Together these five series offer a powerful image of how female identity is shaped not only over time but also across cultures. While Matar is acutely aware of the perceived cultural differences between the two regions of the world in which she photographs—the United States and the Middle East—Matar aims to transcend respective biases through her work, showing what is shared by both while maintaining the particulars of each individual she photographs. Whether wearing a hijab in a Palestinian refugee camp or a bikini top in Boston, the women that Matar photographs share traits common to young women regardless of background. Matar emphasizes similarities rather than differences, highlighting how female subjectivity develops in parallel form across cultural lines. Thus, while the actual content of her work is not overtly politicized, Matar’s images nonetheless effect a kind of cultural diplomacy, bridging together two regions of the world that are often perceived as incommensurate. Throughout each of her series, Matar’s goals remain consistent : to create a sense of shared human experience through photography, particularly that of women.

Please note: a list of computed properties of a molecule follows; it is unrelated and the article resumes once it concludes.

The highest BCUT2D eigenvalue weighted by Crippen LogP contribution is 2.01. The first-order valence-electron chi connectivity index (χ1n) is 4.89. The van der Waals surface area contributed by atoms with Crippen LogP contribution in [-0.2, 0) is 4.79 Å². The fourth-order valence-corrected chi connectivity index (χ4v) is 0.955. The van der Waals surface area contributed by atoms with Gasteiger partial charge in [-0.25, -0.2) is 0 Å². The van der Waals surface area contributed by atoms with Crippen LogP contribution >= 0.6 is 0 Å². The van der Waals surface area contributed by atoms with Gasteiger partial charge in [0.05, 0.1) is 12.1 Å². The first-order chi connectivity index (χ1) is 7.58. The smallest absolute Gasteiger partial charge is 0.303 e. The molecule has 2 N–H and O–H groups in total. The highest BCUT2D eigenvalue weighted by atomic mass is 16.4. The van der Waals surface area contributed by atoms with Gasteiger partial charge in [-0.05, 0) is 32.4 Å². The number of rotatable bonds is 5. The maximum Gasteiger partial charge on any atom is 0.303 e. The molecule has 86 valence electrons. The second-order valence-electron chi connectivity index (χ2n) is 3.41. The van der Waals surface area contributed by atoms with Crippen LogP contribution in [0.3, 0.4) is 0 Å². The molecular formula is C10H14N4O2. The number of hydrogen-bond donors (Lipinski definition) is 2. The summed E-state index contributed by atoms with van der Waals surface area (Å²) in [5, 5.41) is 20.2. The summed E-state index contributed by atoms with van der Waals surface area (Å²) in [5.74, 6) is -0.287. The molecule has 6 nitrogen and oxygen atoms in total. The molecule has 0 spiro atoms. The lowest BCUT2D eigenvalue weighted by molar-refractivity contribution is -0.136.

by Joy Kim
Associate curator at the Amon Carter Museum